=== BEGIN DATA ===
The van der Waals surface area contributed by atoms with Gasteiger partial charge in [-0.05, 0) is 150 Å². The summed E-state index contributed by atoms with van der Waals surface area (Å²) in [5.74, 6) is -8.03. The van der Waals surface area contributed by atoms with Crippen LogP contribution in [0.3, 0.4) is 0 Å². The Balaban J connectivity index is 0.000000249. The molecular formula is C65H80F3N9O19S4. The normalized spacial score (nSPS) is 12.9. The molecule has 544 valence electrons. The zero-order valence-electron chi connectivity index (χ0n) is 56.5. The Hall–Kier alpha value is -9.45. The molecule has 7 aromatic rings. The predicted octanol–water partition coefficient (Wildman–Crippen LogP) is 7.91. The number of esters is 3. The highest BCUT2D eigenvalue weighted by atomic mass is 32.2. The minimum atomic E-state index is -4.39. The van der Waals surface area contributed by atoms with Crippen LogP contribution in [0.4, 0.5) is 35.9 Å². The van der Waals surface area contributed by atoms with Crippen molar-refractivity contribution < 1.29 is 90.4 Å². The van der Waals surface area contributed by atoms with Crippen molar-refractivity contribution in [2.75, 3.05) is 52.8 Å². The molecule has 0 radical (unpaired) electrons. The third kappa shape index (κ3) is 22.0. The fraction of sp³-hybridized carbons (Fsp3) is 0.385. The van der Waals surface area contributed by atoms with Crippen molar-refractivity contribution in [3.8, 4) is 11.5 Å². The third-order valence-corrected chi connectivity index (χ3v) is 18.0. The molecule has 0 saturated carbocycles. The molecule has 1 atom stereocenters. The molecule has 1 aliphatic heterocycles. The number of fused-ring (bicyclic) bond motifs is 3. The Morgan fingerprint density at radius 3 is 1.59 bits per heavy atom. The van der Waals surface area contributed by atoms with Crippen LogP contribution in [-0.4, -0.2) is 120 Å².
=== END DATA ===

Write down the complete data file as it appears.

The van der Waals surface area contributed by atoms with Gasteiger partial charge in [-0.05, 0) is 150 Å². The summed E-state index contributed by atoms with van der Waals surface area (Å²) in [5.74, 6) is -8.03. The van der Waals surface area contributed by atoms with Crippen LogP contribution in [0.3, 0.4) is 0 Å². The Balaban J connectivity index is 0.000000249. The molecular formula is C65H80F3N9O19S4. The normalized spacial score (nSPS) is 12.9. The molecule has 544 valence electrons. The zero-order valence-electron chi connectivity index (χ0n) is 56.5. The Hall–Kier alpha value is -9.45. The molecule has 7 aromatic rings. The predicted octanol–water partition coefficient (Wildman–Crippen LogP) is 7.91. The number of esters is 3. The highest BCUT2D eigenvalue weighted by atomic mass is 32.2. The minimum atomic E-state index is -4.39. The van der Waals surface area contributed by atoms with Crippen LogP contribution in [0.4, 0.5) is 35.9 Å². The van der Waals surface area contributed by atoms with Crippen molar-refractivity contribution < 1.29 is 90.4 Å². The van der Waals surface area contributed by atoms with Crippen molar-refractivity contribution in [2.75, 3.05) is 52.8 Å². The molecule has 0 radical (unpaired) electrons. The third kappa shape index (κ3) is 22.0. The fraction of sp³-hybridized carbons (Fsp3) is 0.385. The van der Waals surface area contributed by atoms with Crippen molar-refractivity contribution in [3.8, 4) is 11.5 Å². The third-order valence-corrected chi connectivity index (χ3v) is 18.0. The molecule has 0 saturated carbocycles. The molecule has 1 atom stereocenters. The molecule has 1 aliphatic heterocycles. The number of fused-ring (bicyclic) bond motifs is 3. The Morgan fingerprint density at radius 3 is 1.59 bits per heavy atom. The van der Waals surface area contributed by atoms with Crippen LogP contribution in [-0.4, -0.2) is 120 Å².